• Rae, one of the things I get to tell clients quite a bit, and it shocks them often, is that all dogs aren’t going to like all other dogs. And that’s just fine. I think most people just assume that dogs, being social creatures, should just automatically love the company of their own kind.

      Humans are a social species, too. But do you know anyone who automatically loves all other people? I don’t.

      My goal is to make sure my clients who have dogs who would prefer not to meet most other dogs have excellent control of their dogs and are not continually subjecting them to “he just wants to say ‘hi!'” situations. It sounds like you “get” this.

      It’s hard for the owners of truly outgoing, nondiscriminating dogs to understand this until they’ve owned a more discriminating dog. 😉

  7. I don’t have money for a trainer and I already practice all of the diversionary tactics most suggest. Stll,my dog barks and lunges at other dogs on the leash and trust me, its pretty scary. will any of the halters help

    • Hi Sue –

      “Diversionary”? What have you been taught to do? At what point does your dog launch? What breed/mix is your dog? Yes, a halter may help because controlling the head itself makes a big difference. – Sarah

  8. Hello. This may be long. Beagle/Bassett mix; rural stray rescue at 1.5 yrs. that had never entered a house. She was not housebroken so I took her everywhere with me the first 6 mo after rescue. She was a breeze (except for the house breaking thing; which we finally worked out). I could take her anywhere with kids or dogs and she was very well mannered.

    Moved 6 months post rescue and continued the same routine. About a month post move she started barking and lunging at other dogs on our normal walks to and from school; dogs she may have calmly and playfully engaged with just the day before. Also my dad died during this time. I had a GSD prior to her that also had dog leash aggression despite early socialization which I successfully curbed with distraction at immediate interest and also old age helped to mellow (found out later his parents were very dog aggresive).

    I get the psych behind this: change, handler (me) stress and probably I panicked when she exhibited similar behaviors to my GSD. We have sought out a trainer but cannot work past the leash-based dog aggression. I did obedience and rally with my shepherd so I have some training experience but am struggling here. She has come so far and I see how much she has grown since having a home but we struggle in this area. A strange dog can enter her home and eat her food; play with her toys, she plays with them and enjoys it; excellent at dog park, wonderful off leash with other dogs and with recall and great at doggy daycare. On a walk though she lunges and acts like a crazy dog.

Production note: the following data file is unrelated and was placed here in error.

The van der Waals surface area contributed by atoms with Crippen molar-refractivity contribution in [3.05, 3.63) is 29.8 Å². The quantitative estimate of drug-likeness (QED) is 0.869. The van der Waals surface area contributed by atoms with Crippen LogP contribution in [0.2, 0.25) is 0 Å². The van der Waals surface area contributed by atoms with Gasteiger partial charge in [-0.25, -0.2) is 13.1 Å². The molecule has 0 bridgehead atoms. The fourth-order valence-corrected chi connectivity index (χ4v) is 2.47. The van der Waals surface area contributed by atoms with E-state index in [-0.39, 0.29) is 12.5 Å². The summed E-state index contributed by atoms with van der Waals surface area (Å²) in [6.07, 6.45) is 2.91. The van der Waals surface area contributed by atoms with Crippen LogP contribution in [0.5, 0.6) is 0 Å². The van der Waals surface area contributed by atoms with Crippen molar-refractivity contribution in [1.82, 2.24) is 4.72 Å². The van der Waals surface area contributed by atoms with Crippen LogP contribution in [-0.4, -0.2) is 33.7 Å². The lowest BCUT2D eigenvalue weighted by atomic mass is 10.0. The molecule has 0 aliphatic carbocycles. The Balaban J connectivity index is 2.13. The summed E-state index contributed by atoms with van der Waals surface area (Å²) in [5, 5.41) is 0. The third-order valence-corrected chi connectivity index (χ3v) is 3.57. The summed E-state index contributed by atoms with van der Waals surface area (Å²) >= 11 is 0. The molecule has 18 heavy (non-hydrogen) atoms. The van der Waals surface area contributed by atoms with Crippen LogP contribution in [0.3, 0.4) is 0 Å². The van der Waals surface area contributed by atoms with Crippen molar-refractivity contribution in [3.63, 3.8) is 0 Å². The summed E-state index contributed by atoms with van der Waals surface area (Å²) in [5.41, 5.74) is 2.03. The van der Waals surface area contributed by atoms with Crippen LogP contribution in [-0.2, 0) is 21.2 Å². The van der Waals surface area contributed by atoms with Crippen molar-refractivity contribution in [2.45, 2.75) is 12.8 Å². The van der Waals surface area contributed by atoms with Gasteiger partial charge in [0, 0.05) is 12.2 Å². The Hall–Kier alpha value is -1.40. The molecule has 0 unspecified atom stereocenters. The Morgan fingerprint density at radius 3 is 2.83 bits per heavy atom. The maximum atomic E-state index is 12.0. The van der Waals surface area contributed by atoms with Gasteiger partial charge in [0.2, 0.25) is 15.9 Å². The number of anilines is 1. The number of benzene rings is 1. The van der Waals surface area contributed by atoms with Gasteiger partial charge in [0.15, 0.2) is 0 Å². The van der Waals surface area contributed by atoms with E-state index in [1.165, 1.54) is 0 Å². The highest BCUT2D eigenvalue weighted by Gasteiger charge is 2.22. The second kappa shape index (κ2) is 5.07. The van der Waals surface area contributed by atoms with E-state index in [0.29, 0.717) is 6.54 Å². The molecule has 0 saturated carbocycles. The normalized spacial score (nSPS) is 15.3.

It has become a cycle; I stress when we see a dog, she reacts. I get what is going on but not why it is so extreme nor how to break the cycle!?

    • Never mind the aggression right now, focus on your basics. How are her head turns and simple sits? Whenever something isn’t working, it usually means the fundamentals need work. And work you do in home or in your driveway leads to better control in stressful situations. I don’t know what you’ve done or what tools you are using but I do know it CAN be changed (not that she will like dogs but she won’t fire at them).

      I would ask “When did you start daycare?” Daycare can start this sort of thing if it isn’t well supervised or planned and very few of them are. Anyway, work your basics. Good luck!

  9. Hi,

    I have leash aggression with my 2 year old Border Collie. Bought him from an original owner. He does great socially at the dog park except when younger dogs bother him for too long and try to steal his Frisbee. When walking him on a leash he starts barking or getting down on the ground like he is getting ready to attack when seeing another dog, even puppies. Any suggestions?

    • Hi Mike – Yes, start teaching him head turns (Look At Me in My Smart Puppy) and blocking. Organize his time at home so listening to you is a habit. BC are sensitive and smart; we either use that for good or they use it in ways that they cannot help. We need to help them. Good luck – Sarah